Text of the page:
The Tethered Experiment for Mars inter-Planetary Operations (TEMPO³) is proposed CubeSat-based satellite[1] meant to demonstrate centripetal artificial gravity generation. After launch, the spacecraft will spin end over end to create gravity-like acceleration at both ends of a tether.[2] The project is being run by the Mars Society. It aims building from high-altitude tests to eventual orbital flight. Status is unknown since 2012.

Tempo3
Tempo-3-0003.jpg
Artist view of TEMPO³ in orbit.
ApplicationsTo demonstrate centripetal artificial gravity generation
Specifications
Spacecraft typeSatellite
Capacity
Payload to

BackgroundEdit

In the Mars Direct architecture for a humans-to-Mars mission, the crew on their way to Mars uses their discarded upper stage as a counterweight to spin end over end. This action generates gravity for the crew and prevents them from having to spend the six-month trip in zero-gravity conditions. Gemini 11 and 12 showed that the concept was viable,[3] but no gravity-related work has taken place since then using tethers.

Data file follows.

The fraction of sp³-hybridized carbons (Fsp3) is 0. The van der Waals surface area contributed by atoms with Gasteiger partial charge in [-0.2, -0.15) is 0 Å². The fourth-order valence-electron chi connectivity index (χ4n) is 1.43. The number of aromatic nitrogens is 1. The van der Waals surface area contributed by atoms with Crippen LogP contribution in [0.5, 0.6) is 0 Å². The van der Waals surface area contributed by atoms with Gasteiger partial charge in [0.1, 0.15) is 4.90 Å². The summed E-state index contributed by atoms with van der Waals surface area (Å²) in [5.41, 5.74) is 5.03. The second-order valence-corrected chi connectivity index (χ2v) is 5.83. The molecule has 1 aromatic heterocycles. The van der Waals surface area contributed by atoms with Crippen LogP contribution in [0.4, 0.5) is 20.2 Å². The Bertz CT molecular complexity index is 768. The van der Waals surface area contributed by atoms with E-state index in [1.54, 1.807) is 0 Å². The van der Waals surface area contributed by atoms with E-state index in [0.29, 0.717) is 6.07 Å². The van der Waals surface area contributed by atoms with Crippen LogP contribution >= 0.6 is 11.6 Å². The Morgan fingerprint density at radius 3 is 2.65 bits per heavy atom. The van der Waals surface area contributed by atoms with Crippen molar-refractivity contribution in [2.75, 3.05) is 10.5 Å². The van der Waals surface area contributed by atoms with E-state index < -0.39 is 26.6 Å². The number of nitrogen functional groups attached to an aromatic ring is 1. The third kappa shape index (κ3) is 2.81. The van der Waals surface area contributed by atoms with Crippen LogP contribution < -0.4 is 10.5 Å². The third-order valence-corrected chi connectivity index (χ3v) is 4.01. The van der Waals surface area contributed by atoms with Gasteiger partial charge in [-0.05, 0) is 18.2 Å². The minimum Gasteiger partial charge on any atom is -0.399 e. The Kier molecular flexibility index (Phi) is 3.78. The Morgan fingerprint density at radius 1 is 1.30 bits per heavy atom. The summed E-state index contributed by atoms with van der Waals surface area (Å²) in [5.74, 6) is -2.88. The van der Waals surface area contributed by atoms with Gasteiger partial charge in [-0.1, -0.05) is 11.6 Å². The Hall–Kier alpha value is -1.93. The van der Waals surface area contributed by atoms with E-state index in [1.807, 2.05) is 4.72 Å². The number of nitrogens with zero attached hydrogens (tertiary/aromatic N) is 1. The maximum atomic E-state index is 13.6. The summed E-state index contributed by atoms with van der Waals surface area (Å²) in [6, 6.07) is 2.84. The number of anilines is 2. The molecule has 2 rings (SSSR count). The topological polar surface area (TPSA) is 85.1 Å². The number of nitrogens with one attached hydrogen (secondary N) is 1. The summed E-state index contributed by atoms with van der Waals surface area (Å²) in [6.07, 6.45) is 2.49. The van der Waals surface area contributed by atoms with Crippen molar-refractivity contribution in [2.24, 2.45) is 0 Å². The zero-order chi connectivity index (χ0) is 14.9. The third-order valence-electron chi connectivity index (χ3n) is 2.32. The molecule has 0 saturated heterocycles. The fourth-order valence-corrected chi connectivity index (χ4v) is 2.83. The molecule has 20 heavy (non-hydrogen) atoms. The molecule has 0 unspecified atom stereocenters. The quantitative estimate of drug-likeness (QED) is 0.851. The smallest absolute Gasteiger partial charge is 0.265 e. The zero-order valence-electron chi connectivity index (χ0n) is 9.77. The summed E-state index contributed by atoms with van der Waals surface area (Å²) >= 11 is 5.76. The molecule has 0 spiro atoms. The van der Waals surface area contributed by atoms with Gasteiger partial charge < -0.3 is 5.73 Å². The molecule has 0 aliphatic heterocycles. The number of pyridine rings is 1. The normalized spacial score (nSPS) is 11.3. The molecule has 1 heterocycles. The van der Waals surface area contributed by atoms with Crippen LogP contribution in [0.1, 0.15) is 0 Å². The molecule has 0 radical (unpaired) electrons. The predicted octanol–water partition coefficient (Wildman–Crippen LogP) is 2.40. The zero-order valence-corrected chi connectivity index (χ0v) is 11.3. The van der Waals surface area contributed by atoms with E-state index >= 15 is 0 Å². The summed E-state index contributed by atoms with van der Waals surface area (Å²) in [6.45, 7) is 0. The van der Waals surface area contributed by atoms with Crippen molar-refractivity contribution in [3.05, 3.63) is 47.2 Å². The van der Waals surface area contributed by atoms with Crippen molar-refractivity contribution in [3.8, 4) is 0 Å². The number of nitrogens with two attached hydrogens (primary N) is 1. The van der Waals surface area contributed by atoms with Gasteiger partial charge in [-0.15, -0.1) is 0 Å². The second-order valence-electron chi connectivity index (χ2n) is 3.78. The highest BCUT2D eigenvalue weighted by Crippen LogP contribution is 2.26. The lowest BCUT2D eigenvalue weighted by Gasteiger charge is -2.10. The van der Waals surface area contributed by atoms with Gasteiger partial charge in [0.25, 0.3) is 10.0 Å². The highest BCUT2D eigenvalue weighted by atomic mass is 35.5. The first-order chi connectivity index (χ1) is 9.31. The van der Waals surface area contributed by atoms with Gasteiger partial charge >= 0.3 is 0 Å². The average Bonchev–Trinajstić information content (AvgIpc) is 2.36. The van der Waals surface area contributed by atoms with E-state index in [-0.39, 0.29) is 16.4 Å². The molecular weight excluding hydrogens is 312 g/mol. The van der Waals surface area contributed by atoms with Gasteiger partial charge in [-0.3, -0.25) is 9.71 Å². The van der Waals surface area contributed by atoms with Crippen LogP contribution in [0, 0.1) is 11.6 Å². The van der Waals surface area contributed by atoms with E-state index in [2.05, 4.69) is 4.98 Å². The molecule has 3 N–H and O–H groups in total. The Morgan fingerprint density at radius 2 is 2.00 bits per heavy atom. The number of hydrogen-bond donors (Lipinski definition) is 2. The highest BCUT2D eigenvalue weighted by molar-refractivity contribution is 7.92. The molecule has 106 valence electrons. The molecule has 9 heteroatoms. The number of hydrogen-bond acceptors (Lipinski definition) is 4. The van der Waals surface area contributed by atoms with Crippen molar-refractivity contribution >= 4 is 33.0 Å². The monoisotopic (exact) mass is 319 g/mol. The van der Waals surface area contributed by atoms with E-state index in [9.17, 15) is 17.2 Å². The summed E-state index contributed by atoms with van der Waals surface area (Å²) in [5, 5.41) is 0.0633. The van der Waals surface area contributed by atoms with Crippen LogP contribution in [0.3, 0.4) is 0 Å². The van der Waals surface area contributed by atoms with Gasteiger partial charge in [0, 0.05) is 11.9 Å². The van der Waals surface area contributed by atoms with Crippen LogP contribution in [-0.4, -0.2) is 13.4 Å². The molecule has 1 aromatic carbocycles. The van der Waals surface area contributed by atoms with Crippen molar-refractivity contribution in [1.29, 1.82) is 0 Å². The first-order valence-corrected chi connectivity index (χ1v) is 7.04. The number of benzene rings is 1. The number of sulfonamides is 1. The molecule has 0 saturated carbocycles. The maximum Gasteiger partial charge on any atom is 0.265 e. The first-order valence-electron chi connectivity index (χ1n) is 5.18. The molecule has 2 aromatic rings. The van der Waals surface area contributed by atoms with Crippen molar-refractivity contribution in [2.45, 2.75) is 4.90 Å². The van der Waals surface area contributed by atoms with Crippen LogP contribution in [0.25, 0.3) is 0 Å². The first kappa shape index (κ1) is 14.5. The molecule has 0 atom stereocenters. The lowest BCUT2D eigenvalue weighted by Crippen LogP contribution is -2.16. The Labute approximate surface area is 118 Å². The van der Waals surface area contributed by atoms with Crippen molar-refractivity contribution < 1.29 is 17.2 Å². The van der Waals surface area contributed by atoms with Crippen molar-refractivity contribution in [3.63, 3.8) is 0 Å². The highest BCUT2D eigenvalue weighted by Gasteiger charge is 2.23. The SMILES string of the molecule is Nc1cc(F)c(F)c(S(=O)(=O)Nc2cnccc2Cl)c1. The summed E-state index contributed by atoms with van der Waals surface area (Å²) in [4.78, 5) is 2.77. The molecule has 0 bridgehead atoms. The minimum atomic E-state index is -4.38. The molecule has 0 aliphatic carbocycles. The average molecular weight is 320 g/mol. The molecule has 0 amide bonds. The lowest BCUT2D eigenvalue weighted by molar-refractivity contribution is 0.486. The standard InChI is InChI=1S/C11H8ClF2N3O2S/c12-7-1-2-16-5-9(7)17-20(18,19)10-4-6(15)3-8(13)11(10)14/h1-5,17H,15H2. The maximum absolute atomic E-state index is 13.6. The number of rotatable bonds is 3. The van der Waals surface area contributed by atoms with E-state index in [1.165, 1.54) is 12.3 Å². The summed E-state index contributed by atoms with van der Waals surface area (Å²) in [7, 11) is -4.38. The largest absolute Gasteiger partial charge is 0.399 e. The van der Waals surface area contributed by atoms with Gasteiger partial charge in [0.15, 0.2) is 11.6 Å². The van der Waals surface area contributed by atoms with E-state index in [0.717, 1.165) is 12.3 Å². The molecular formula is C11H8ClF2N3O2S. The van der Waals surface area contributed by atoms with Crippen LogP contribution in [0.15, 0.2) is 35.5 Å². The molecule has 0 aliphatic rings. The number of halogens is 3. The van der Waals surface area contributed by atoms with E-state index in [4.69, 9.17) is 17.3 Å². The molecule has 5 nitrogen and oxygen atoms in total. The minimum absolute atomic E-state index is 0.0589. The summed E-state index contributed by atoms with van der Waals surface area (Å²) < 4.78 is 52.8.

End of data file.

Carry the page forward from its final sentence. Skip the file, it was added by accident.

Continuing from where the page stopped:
TEMPO³ was selected as the winner of the Mars Project Challenge, run by the Mars Society in 2008, to determine the group's next major project.[4]

Mission conceptEdit

The spacecraft will launch with other CubeSat satellites. After separating from its carrier, TEMPO³ will spin up and then split into two parts connected by a tether. Separating will slow the spin rate, but will increase the acceleration measured at the ends. Accelerometers on board the spacecraft will sense the amount of gravity being demonstrated and will beam that data to Earth.[5]

See alsoEdit

ReferencesEdit

  1. ^ "CubeSat in the News". Cubesat.calpoly.edu. Retrieved 2016-02-24.
  2. ^ http://members.marssociety.org/TMQ/TMQ-V1-I1.pdf pg15-Tom Hill
  3. ^ "Gemini 11". Astronautix.com. Archived from the original on 2013-11-08. Retrieved 2016-02-24.
  4. ^ K.C. Jones, "'TEMPO 3' Artificial Gravity Satellite On Mars Society's To-Do List," InformationWeek, August 19, 2008
  5. ^ Tom Hill and Alex Kirk, "TEMPO3: the Mars Society’s newest project," The Space Review, August 25, 2008